Review, Television, Writing

Mini-Review: True Detective, Season 2

Rachel McAdams, Colin Farrell, Vince Vaughn, and Taylor Kitsch in True Detective Season 2. © HBO

Rachel McAdams, Colin Farrell, Vince Vaughn, and Taylor Kitsch in Season 2 of True Detective

“We get the world we deserve.”

While season two may not be able to live up the incredibly high standards set by it’s predecessor, there’s no denying that the second season of True Detective  has had me glued to the screen every Sunday night (which was a welcomed distraction after that amazing, but heartbreaking, Game of Thrones finale). Nic Pizzolatto has proven himself to be one of the most talented writers working in television right now, as each episode is a testament to the complex story he has woven over these eight weeks.

Like The Wire before it, the reason True Detective works so well is because the show starts fresh with each season, quickly evolving into a web of intricate story lines following broken people on the verge of foundering as they descend into the darkest parts of mankind’s depravity. While some fans may be missing that Silence of the Lambs vibe from season one, season two is something of an homage to a few of the best crime dramas of the last twenty years, namely Heat and The Departed.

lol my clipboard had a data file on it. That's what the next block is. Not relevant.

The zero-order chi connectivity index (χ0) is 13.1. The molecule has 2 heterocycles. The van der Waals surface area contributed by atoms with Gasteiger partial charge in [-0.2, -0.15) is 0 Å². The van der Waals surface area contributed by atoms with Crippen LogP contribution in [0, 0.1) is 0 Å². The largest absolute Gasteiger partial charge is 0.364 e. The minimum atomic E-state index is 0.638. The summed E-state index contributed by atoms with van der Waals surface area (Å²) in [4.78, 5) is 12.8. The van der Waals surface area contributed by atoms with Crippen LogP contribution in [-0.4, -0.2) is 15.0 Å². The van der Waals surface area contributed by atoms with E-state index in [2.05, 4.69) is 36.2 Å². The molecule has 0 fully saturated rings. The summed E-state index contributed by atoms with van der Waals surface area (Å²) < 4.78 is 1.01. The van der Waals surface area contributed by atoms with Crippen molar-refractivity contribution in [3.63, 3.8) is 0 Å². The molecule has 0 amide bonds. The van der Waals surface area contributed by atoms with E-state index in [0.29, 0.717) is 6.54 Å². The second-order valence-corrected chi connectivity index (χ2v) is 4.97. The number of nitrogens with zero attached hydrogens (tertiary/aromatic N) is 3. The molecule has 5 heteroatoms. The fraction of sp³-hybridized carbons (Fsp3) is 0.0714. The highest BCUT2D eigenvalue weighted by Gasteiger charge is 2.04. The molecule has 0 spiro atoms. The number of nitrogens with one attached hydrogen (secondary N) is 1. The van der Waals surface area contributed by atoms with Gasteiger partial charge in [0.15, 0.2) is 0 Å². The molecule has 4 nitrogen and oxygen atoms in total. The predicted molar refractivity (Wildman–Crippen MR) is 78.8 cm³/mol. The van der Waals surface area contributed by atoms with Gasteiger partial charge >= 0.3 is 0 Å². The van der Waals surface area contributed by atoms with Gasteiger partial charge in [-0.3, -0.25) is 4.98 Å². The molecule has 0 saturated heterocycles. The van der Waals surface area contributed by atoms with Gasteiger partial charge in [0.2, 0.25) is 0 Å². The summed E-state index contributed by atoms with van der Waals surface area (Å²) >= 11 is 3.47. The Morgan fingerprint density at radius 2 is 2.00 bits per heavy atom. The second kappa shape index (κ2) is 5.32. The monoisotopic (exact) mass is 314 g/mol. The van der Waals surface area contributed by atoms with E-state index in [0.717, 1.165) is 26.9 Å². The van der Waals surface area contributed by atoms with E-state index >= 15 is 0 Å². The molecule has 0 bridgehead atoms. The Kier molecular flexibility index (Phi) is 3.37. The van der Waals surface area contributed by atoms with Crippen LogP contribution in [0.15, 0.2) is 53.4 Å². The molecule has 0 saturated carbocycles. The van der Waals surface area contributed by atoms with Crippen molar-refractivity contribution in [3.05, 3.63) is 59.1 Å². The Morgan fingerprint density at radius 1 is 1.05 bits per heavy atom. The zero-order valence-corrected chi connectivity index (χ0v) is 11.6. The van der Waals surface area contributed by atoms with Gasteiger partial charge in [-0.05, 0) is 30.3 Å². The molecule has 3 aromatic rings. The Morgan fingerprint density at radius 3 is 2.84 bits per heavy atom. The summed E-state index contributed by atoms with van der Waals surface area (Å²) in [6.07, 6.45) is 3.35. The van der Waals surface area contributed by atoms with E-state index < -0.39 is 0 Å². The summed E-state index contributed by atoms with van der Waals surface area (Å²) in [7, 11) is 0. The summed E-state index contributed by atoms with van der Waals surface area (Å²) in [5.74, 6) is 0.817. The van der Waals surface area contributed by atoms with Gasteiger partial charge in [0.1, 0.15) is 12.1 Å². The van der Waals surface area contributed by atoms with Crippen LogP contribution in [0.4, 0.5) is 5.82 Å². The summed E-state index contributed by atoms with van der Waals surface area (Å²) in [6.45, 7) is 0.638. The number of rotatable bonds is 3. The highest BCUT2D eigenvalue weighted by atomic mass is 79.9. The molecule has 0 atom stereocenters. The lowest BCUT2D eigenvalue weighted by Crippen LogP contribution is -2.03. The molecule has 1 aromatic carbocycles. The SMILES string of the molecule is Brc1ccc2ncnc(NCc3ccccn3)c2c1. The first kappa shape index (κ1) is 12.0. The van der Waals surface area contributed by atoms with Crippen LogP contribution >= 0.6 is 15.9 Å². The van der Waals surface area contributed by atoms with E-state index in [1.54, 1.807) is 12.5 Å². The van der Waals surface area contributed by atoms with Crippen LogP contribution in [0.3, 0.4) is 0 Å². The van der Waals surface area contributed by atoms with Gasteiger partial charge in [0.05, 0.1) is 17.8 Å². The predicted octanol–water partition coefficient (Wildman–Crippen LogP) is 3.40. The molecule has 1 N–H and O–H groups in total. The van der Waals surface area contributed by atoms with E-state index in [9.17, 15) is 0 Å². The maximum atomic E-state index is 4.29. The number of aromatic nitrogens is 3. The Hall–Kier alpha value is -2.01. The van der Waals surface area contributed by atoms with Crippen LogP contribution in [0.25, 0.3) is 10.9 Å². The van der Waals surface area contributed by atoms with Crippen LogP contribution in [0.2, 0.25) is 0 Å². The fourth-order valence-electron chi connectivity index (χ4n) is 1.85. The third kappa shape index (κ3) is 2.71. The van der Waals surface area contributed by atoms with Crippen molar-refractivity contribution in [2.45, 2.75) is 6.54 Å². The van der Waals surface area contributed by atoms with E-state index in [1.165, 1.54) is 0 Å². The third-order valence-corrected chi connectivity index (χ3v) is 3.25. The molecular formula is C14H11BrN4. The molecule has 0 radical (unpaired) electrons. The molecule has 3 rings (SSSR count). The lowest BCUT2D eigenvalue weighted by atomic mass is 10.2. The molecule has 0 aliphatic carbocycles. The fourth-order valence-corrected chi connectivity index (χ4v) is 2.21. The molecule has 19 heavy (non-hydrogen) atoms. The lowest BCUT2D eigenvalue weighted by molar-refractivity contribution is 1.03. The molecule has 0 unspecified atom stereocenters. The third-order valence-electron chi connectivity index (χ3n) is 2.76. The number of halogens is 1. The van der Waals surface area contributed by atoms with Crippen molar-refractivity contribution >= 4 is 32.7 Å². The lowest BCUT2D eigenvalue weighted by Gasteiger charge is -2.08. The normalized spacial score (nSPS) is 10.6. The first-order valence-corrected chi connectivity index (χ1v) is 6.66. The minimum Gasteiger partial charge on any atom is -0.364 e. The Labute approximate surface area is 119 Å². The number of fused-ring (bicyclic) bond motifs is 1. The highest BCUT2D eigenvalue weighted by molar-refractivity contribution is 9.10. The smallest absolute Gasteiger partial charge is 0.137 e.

The show may have lost a few stragglers after the shift to a new cast and new plot, but I have loved every minute of this season, almost as much as I enjoyed the first, and I cannot wait to see what’s in store for us in tomorrow’s season finale. Personally, I like the idea of an ever-changing cast and story; it allows Pizzolatto and crew to explore new locations and plots with some of the best actors of our generation, so even though we’ll be saying goodbye to Velcoro, Bezzerides, and Woodrugh — like we did Cohle and Hart — there’s always next season to look forward to.

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Brelby, Review, Theatre

Review: Beyond Musketeers is Far Beyond Expectations

Beyond Musketeers

I hope Alexandre Dumas can understand where I’m coming from; his timeless classic obviously deserves a reverence reserved only for those authors who have proven themselves worthy of our praise. That said, his work has been done so many times on screen and on stage that all of us are very familiar with the Musketeer rally cry; “All for one, and one for all” is as well known as “To be, or not to be.” Putting on Dumas – while timeless – has the same effect as putting on Shakespeare: we’ve all been here before, so why should this time be any different? Brian Maticic and the other writers of “Beyond Musketeers: Utopia Lost” have the answer: because there’s so much more to tell!

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